Pelosi says the House will vote on a resolution opposing Trump's emergency declaration

President Nancy Pelosi announced Wednesday night that the House would vote the next day on a resolution disapproving President Trump's urgent declaration to build her wall with Mexico, encouraging her members to support the effort in their attempt to stop construction at the border.

In a letter titled "Dear Colleagues", the California Democrat said that Trump's statement "compromises the separation of powers and the Congress's power to pay, the power exclusively reserved by the text of the Constitution to the first organ of the government, the power to legislative, equal to the executive. "She announced that the House would adopt" swiftly "the resolution in the coming days.

"All members take an oath to support and defend the Constitution," Pelosi wrote. "The president's decision to step outside the legal framework in an attempt to obtain what he has failed to accomplish in the constitutional legislative process violates the Constitution and must be overturned."

The Pelosi announcement formalizes a strategy that House Democrats agreed on several days ago. Democratic leaders had for weeks been anticipating Trump 's emergency declaration and were quietly working behind the scenes on a two – pronged approach that would involve the adoption of a disapproval resolution aimed at registering Republicans on the file, to eventually file a lawsuit against the statement in court.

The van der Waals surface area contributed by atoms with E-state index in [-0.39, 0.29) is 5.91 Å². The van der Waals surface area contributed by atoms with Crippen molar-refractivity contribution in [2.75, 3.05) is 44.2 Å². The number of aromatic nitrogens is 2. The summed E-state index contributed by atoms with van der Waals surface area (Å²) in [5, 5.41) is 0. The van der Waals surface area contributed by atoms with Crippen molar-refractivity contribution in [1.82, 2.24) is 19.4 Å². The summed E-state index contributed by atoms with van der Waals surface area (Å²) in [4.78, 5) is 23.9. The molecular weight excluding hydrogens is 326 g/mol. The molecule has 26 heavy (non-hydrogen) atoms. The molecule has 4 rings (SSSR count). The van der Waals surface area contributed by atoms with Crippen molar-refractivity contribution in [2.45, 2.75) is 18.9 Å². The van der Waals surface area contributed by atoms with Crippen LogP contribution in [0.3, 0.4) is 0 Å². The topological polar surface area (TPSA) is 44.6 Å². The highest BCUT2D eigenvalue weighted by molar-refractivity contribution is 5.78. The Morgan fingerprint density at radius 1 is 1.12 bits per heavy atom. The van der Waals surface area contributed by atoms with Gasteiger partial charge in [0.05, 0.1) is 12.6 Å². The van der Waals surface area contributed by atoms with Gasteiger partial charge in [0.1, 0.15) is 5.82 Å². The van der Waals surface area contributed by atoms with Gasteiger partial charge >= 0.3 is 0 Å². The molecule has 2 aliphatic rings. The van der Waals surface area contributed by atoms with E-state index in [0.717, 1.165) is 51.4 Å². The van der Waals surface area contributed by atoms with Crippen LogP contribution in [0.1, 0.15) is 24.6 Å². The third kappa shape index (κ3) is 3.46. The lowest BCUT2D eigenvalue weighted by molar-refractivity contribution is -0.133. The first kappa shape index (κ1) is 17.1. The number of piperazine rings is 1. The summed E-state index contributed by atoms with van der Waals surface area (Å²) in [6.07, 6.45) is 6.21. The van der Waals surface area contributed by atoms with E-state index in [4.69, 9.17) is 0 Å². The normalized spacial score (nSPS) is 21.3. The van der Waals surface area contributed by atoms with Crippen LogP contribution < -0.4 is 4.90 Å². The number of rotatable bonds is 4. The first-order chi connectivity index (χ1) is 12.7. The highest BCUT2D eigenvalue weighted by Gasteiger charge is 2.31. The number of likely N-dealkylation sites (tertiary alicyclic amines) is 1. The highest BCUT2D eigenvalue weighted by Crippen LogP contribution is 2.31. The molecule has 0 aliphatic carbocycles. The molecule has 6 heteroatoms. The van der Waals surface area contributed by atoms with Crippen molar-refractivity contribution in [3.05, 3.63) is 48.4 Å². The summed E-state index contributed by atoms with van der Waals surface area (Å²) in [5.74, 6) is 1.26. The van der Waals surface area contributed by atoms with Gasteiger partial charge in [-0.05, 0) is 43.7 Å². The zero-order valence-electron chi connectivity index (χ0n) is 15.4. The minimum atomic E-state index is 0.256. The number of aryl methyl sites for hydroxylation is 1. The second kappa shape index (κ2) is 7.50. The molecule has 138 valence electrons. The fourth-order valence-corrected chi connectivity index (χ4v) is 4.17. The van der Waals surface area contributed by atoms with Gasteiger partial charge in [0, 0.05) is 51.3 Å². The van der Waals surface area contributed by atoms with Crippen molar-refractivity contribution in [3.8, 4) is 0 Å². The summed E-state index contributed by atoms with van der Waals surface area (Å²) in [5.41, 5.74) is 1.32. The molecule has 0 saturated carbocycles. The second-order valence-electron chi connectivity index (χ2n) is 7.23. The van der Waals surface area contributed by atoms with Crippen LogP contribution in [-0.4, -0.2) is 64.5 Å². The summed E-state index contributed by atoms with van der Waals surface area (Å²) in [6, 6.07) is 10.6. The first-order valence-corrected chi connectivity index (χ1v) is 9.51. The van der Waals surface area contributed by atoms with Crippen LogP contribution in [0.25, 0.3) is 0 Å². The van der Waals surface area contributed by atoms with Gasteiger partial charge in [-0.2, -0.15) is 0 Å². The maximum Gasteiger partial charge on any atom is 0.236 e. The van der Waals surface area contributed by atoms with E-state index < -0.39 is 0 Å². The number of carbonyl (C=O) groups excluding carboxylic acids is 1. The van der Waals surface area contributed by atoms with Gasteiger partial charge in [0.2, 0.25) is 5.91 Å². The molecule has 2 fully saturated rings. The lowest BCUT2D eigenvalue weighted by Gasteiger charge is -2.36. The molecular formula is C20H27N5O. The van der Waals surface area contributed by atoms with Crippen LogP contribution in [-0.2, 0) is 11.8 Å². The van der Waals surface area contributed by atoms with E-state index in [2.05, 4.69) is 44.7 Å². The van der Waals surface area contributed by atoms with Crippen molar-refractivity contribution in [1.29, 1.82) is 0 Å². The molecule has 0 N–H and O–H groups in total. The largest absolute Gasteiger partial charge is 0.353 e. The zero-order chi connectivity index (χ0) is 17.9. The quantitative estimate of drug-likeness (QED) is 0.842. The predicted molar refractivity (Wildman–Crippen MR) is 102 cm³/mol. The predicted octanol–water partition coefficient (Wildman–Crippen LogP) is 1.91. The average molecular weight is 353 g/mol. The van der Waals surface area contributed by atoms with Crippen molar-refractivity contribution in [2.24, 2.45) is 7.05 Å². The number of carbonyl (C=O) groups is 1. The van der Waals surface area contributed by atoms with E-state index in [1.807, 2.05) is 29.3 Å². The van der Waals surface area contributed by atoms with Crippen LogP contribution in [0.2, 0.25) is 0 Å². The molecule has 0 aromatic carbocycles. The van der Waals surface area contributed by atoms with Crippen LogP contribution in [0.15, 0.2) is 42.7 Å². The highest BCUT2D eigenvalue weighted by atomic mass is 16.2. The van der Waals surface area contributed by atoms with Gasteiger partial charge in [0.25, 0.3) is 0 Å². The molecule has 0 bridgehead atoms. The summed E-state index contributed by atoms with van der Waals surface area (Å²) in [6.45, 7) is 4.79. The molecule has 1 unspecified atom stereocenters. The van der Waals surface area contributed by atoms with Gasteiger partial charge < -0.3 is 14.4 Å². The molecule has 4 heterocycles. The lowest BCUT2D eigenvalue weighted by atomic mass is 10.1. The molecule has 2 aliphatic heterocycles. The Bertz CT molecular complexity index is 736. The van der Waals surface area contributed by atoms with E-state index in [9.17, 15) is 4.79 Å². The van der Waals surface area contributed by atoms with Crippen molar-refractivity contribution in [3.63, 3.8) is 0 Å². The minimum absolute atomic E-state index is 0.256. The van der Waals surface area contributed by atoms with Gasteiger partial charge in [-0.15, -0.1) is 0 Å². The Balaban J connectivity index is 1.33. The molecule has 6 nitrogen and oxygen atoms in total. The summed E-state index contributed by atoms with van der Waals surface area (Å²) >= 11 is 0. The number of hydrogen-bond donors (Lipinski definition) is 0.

Speakers of House committees, including the head of the judiciary, Jerrold Nadler (D-N.Y.), Are also planning to hold hearings on Trump's decision.

The resolution should cross the House under democratic control. His fate in the Senate, where Republicans have a 53-to-47 advantage, is less certain.

The resolution would only require a simple majority to adopt the upper house. But while many Senate Republicans have advised Trump not to unilaterally move money to his wall, it is unclear how much he will actually reprimand him for supporting the Democratic resolution.

In fact, some of the same critics who have said it would be a bad idea for Trump to make a final assessment of Congress in recent weeks have since silenced their opposition – or even totally reversed course – following the president's decision to ignore their advice.

If the measure is passed by the Senate, Trump officials have already announced to his surrogate mothers that he would veto the bill. It is unlikely that the Congress will have the numbers to override this veto.

The real challenge to Trump's statement will come before the courts. Several Democratic-led states have already filed lawsuits against the administration.

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